The Subscription Box That Teaches Kids to Do Good

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After being invited to the National Prayer Breakfast as the student president of Bucknell University, she became one of the original eight college graduates who lived together in Washington, D.C., as the youth outlet of “The Family,” a Christian organization then led by Douglas Coe. The group’s rigid and insular practices were described in Jeff Sharlet’s book “The Family: The Secret Fundamentalism at the Heart of American Power.”

From there she moved to California, co-founded the microlending charity Kiva.org with her then-husband and got an M.B.A. from Stanford. After a divorce in 2008, Ms. Jackley left evangelicalism. In 2011, she married Reza Aslan, a Muslim and a religious studies scholar (who had also been an evangelical Christian for a while). Mr. Aslan is often on cable news, calmly explaining Islam to sometimes hostile audiences. He wrote a book about Jesus and immersed himself in fringe religions for his CNN show, “Believer.”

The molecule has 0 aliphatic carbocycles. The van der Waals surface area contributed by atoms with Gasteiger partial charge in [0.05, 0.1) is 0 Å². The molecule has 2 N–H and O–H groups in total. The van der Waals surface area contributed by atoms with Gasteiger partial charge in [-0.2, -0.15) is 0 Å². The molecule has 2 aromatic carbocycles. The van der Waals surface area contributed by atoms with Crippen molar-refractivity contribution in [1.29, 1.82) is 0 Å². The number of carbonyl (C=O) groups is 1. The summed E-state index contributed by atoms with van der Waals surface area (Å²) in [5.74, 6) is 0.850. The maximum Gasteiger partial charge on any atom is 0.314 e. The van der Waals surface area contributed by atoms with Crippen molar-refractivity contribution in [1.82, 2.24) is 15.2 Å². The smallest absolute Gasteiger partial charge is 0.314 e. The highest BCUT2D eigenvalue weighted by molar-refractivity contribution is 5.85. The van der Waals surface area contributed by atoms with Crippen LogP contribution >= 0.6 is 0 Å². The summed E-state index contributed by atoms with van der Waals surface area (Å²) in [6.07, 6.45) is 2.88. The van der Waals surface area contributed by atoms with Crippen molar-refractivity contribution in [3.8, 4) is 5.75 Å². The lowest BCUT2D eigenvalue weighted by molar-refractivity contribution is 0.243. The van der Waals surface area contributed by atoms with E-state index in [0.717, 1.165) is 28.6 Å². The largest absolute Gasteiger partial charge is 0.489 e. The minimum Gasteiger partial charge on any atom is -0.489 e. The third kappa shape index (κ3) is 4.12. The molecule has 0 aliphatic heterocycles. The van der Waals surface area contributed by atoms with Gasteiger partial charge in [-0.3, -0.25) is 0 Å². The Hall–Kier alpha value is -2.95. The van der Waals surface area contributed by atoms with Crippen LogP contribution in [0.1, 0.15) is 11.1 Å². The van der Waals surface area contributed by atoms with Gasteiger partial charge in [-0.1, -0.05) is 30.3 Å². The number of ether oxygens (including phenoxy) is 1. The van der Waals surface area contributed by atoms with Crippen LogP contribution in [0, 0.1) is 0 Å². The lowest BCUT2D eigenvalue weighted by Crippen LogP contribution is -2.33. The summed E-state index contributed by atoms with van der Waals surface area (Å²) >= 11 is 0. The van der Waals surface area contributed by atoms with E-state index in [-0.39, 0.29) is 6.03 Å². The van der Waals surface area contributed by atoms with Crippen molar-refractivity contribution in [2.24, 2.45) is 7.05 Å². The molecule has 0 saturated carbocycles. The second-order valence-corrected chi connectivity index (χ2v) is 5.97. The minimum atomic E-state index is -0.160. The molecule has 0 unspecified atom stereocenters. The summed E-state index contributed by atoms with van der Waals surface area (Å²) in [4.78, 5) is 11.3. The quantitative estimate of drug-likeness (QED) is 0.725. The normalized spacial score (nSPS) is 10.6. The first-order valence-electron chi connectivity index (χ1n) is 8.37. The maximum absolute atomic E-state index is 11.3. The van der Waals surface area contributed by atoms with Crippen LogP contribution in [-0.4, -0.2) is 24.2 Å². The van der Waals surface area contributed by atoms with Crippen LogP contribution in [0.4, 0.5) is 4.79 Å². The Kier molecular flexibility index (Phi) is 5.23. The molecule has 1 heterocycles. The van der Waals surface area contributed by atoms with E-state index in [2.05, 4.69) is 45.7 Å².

Though they bring their children to church in Pasadena, they also wanted to give them a broad religious literacy. So in 2018, they took a trip around the world in 80-ish days, visiting Jesus’s tomb in Jerusalem, participating in a Zen tea ceremony in Kyoto and meeting with a leprechaun whisperer in Ireland. They wanted other families to gain the same insights, but they knew their trip wasn’t the kind of thing most people could afford to do, or wanted to do.

When they came back, they started what they called “Home Church,” an hour on Sundays when the whole family would sing, pray and read a religious story. This, Ms. Jackley figured, was something she could sell to the spiritually curious, a potentially huge market: In 2020, for the first time, Gallup found that fewer than 50 percent of Americans belonged to a church, synagogue or mosque, down from 70 percent in 1999.

She focused on 10 major religions and planned to explore aspects of each in a weekly newsletter, which she then tested with families in her neighborhood. “It turned out people have a lot of sensitivity about religion. I didn’t know. I’m married to Reza,” she said.

She also learned is that while kids don’t want to sit through the story of Noah, they’re happy to build a tiny ark full of adorable animals. The parents, meanwhile, didn’t even want the ark; they didn’t want the religious instruction at all. They wanted instructions on how to be a better person. “There hasn’t been a lot of innovation on volunteerism,” Ms. Jackley says.

She read a Stanford survey that said that while 90 percent of people want to volunteer, 25 percent said they don’t because no one asked them to. “I felt like, ‘C’mon! The world is asking you,” she said.

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